Last week the New York Times sponsored Freakonomics blog was gracious enough to quote part of my Bachelor Pad Game Theory post. Not only did I appreciate the extra couple hundred hits, I got some great comments from the loyal Freakonomics readers. One of them mentioned a similar situation in a British reality TV show called Golden Balls. Here's how it works:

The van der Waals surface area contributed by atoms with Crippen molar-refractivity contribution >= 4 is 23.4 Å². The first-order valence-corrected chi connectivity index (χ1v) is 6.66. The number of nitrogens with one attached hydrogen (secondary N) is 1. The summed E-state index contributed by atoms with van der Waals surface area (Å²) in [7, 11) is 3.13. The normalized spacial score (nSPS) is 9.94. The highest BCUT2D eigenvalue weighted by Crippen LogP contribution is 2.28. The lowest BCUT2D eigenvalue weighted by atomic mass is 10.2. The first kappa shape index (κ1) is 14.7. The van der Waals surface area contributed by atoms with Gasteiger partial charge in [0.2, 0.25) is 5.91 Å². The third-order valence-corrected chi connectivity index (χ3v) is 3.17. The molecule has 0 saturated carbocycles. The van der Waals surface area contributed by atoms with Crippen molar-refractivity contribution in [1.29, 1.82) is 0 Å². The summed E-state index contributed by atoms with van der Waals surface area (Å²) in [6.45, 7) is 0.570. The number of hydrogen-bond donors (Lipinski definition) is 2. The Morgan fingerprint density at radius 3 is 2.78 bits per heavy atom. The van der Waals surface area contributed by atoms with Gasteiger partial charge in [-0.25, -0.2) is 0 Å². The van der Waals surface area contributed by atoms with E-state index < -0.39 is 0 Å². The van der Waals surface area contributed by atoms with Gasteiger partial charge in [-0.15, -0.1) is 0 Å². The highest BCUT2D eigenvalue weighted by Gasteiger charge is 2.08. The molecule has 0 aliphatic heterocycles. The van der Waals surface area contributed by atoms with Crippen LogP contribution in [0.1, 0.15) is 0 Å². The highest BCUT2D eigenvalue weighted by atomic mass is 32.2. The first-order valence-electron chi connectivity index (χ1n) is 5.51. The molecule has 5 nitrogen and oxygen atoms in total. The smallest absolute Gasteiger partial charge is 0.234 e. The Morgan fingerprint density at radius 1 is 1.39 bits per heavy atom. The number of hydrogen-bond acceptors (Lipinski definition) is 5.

I mentioned in my original post that I thought the glances exchanged by the Bachelor Pad contestants were important for their ability to trust each other. In the video above, and in other examples online, it seems a lot of exchange between contestants doesn't improve the likelihood of sharing. In fact in a study done on the British game show, contestants were not more likely to cooperate if their opponent was expected to cooperate. Overall, 45% of contestants in the study cooperated and apparently higher stakes slightly decreased the chances of cooperation, unless the contestant's occupation requires a trustworthy reputation.